chickenpox

12 Curious Facts About Chickenpox

Many of us experienced chickenpox as children – a pretty itchy and uncomfortable experience! Sadly, this skin disease is pretty common among younger people – and it is indeed better to have endured it as a child than later on in life. Here are some important facts about chickenpox to help guide you through what this illness is all about.

Remember, this guide doesn’t take the place of professional medical advice. If you’re worried that you or a loved one might have the condition, speak to a medical professional as soon as possible.

1. Chickenpox is very contagious.

As you may know, chickenpox is a highly contagious viral infection. The infection is caused by what’s known as the varicella-zoster virus (also known as VZV), a member of the herpesvirus family.

2. It is mostly seen in children

As mentioned above, chickenpox is most commonly seen in children. However, it can affect individuals of any age who have not been vaccinated or previously infected – contrary to popular belief.

3. It has various symptoms.

Symptoms of chickenpox usually include a red, itchy rash that starts on the face, chest, and back which then spreads to other parts of the body. Other symptoms may include headaches, general fatigue, fever, and loss of appetite.

interesting facts about chickenpox

4. Chickenpox can be caught via respiratory droplets.

Chickenpox spreads easily through respiratory droplets or direct contact with rashes of an infected person. It is highly contagious from one to two days before the rash appears until all the lesions have crusted over.

5. The incubation period is relatively long, too.

The incubation period of chickenpox is usually between 10 to 21 days after any initial exposure to the virus.

6. Chickenpox can lead to complications in certain people.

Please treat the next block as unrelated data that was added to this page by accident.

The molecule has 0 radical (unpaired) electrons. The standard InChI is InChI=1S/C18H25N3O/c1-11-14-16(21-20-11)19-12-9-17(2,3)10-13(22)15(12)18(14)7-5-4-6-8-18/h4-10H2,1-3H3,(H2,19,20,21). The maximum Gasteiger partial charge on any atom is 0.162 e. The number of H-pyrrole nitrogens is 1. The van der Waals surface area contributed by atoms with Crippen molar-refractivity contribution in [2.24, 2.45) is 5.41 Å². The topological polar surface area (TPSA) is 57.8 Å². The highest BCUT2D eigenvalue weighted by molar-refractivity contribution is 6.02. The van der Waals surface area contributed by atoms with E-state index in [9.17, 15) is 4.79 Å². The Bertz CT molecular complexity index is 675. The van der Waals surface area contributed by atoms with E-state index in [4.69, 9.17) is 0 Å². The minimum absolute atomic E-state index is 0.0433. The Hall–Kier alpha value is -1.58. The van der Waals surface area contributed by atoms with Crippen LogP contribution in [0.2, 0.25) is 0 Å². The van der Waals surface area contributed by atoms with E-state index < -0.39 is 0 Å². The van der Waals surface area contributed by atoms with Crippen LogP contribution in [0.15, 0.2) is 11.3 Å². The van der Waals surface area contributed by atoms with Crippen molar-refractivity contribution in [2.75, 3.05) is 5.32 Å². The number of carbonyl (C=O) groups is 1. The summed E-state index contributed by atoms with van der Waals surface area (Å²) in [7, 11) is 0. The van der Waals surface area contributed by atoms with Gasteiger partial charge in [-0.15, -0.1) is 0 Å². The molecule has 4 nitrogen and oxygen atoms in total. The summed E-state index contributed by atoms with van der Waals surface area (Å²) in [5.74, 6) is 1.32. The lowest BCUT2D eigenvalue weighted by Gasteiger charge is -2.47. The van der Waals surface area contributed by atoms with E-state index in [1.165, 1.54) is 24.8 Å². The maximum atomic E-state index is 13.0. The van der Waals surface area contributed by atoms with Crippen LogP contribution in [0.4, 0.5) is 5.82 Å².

While chickenpox usually causes a mild illness, it can lead to complications in certain cases. This is particularly true in adults, newborns, pregnant women, and individuals with weakened immune systems. Complications may include bacterial skin infections, pneumonia, encephalitis, and, in rare cases, even death.

7. There is a vaccine for chickenpox.

Thankfully, a safe and effective vaccine for chickenpox has been available since the mid-1990s. The varicella vaccine is routinely recommended for children as part of the childhood immunization schedule.

8. We all retain the varicella-zoster virus.

Once a person recovers from chickenpox, the varicella-zoster virus remains dormant in the body’s nerve cells. It can reactivate later in life, causing a condition known as shingles, which is characterized by a painful rash along one side of the body.

9. There are medications for chickenpox, too.

Treatment for chickenpox usually revolves around relieving the symptoms, such as itching and fever. Over-the-counter medications, such as antihistamines and acetaminophen, may be recommended. However, it is important to avoid scratching the rash to prevent bacterial infections and scarring.

interesting facts about chickenpox

10. Patients need to be isolated.

Patients suffering from chickenpox should be isolated from others, especially those who are at high risk of complications until all lesions have crusted over. For example, if someone in the home has never had chickenpox or is pregnant, it is best to keep them separated.

11. You do become immune to chickenpox over time.

Once a person has had chickenpox, they typically develop lifelong immunity to the virus. However, as mentioned earlier, the virus can sometimes reactivate later in life, causing shingles.

12. It can be seasonal, too.

Chickenpox tends to be more common in late winters and early springs in temperate climates.

FAQs About Chickenpox

Can I go to work if my child has chickenpox?

Your child will need someone to care for them if they have chickenpox for the duration of the virus. It is also best to contact the people at your work to let them know about chickenpox in case any adults or pregnant women in the workplace have not had it and are at risk.

Can a parent of a child with chickenpox pass it on?

As mentioned above, once we have had chickenpox, we usually become immune to it. However, those who have not had it are at risk of easily catching the infection from someone in the same home.

What shouldn’t I eat during chickenpox?

On the whole, it is best to avoid foods that can irritate lesions. This includes spicy or salty foods.

Further reading
https://www.cdc.gov/chickenpox/about/index.html
https://www.mayoclinic.org/diseases-conditions/chickenpox/symptoms-causes/syc-20351282

Do you know any interesting facts about chicken pox? Share them in the comments below!

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This page was last modified on May 17, 2024. Suggest an edit

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